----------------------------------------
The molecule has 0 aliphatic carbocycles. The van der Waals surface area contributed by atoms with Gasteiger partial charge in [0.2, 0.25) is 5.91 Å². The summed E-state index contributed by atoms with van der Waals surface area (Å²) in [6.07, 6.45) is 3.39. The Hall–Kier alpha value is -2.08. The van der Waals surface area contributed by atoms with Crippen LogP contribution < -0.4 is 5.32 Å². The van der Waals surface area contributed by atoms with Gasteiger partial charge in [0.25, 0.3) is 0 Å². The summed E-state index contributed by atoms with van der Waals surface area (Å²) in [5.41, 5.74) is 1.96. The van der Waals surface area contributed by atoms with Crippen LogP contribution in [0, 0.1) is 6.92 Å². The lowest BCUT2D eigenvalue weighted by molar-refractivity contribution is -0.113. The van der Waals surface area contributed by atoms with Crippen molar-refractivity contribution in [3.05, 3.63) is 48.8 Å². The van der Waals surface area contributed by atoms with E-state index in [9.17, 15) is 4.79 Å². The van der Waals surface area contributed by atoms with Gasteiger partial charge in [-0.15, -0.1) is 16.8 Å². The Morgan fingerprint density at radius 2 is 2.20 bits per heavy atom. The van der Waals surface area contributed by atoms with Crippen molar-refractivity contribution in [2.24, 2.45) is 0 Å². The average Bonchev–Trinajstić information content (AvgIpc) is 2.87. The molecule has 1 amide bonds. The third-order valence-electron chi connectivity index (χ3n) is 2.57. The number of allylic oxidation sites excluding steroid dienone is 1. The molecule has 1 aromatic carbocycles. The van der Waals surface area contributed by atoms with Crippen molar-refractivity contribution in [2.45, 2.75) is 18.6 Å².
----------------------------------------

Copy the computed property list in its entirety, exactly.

The molecule has 0 aliphatic carbocycles. The van der Waals surface area contributed by atoms with Gasteiger partial charge in [0.2, 0.25) is 5.91 Å². The summed E-state index contributed by atoms with van der Waals surface area (Å²) in [6.07, 6.45) is 3.39. The Hall–Kier alpha value is -2.08. The van der Waals surface area contributed by atoms with Crippen LogP contribution < -0.4 is 5.32 Å². The van der Waals surface area contributed by atoms with Gasteiger partial charge in [0.25, 0.3) is 0 Å². The summed E-state index contributed by atoms with van der Waals surface area (Å²) in [5.41, 5.74) is 1.96. The van der Waals surface area contributed by atoms with Crippen LogP contribution in [0, 0.1) is 6.92 Å². The lowest BCUT2D eigenvalue weighted by molar-refractivity contribution is -0.113. The van der Waals surface area contributed by atoms with Crippen molar-refractivity contribution in [3.05, 3.63) is 48.8 Å². The van der Waals surface area contributed by atoms with E-state index in [9.17, 15) is 4.79 Å². The van der Waals surface area contributed by atoms with Gasteiger partial charge in [-0.15, -0.1) is 16.8 Å². The Morgan fingerprint density at radius 2 is 2.20 bits per heavy atom. The van der Waals surface area contributed by atoms with Crippen molar-refractivity contribution in [2.24, 2.45) is 0 Å². The average Bonchev–Trinajstić information content (AvgIpc) is 2.87. The molecule has 1 amide bonds. The third-order valence-electron chi connectivity index (χ3n) is 2.57. The number of allylic oxidation sites excluding steroid dienone is 1. The molecule has 1 aromatic carbocycles. The van der Waals surface area contributed by atoms with Crippen molar-refractivity contribution in [2.45, 2.75) is 18.6 Å².